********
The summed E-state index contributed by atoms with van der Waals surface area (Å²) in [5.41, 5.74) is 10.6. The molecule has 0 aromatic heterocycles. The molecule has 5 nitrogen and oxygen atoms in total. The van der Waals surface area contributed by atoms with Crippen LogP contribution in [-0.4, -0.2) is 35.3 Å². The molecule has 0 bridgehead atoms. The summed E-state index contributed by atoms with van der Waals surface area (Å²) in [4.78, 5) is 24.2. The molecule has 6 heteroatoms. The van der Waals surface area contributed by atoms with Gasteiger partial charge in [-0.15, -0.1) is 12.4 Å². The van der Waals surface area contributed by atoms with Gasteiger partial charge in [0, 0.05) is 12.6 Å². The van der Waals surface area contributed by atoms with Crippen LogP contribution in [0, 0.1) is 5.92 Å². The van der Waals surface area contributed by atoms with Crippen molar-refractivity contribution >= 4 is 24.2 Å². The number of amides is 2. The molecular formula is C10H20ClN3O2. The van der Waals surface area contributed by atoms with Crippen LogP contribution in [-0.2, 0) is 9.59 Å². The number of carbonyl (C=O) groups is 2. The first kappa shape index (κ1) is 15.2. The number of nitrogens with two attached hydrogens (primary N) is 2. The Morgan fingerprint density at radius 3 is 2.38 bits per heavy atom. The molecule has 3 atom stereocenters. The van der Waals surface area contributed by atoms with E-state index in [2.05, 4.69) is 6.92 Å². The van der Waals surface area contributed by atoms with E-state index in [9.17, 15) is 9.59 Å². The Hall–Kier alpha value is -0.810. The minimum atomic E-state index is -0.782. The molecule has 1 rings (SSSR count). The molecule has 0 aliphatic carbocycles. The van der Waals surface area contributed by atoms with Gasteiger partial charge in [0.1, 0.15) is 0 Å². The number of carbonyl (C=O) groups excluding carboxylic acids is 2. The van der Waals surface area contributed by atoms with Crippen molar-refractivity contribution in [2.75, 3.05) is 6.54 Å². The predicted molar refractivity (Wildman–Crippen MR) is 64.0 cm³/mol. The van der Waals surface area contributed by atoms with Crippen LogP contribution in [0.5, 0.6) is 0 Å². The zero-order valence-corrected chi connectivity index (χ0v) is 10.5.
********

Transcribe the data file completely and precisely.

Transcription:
The summed E-state index contributed by atoms with van der Waals surface area (Å²) in [5.41, 5.74) is 10.6. The molecule has 0 aromatic heterocycles. The molecule has 5 nitrogen and oxygen atoms in total. The van der Waals surface area contributed by atoms with Crippen LogP contribution in [-0.4, -0.2) is 35.3 Å². The molecule has 0 bridgehead atoms. The summed E-state index contributed by atoms with van der Waals surface area (Å²) in [4.78, 5) is 24.2. The molecule has 6 heteroatoms. The van der Waals surface area contributed by atoms with Gasteiger partial charge in [-0.15, -0.1) is 12.4 Å². The van der Waals surface area contributed by atoms with Gasteiger partial charge in [0, 0.05) is 12.6 Å². The van der Waals surface area contributed by atoms with Crippen LogP contribution in [0, 0.1) is 5.92 Å². The van der Waals surface area contributed by atoms with Crippen molar-refractivity contribution >= 4 is 24.2 Å². The number of amides is 2. The molecular formula is C10H20ClN3O2. The van der Waals surface area contributed by atoms with Crippen LogP contribution in [-0.2, 0) is 9.59 Å². The number of carbonyl (C=O) groups is 2. The first kappa shape index (κ1) is 15.2. The number of nitrogens with two attached hydrogens (primary N) is 2. The Morgan fingerprint density at radius 3 is 2.38 bits per heavy atom. The molecule has 3 atom stereocenters. The van der Waals surface area contributed by atoms with E-state index in [2.05, 4.69) is 6.92 Å². The van der Waals surface area contributed by atoms with E-state index in [9.17, 15) is 9.59 Å². The Hall–Kier alpha value is -0.810. The minimum atomic E-state index is -0.782. The molecule has 1 rings (SSSR count). The molecule has 0 aliphatic carbocycles. The van der Waals surface area contributed by atoms with Gasteiger partial charge in [0.1, 0.15) is 0 Å². The number of carbonyl (C=O) groups excluding carboxylic acids is 2. The van der Waals surface area contributed by atoms with Crippen molar-refractivity contribution in [2.75, 3.05) is 6.54 Å². The predicted molar refractivity (Wildman–Crippen MR) is 64.0 cm³/mol. The van der Waals surface area contributed by atoms with Crippen LogP contribution in [0.5, 0.6) is 0 Å². The zero-order valence-corrected chi connectivity index (χ0v) is 10.5.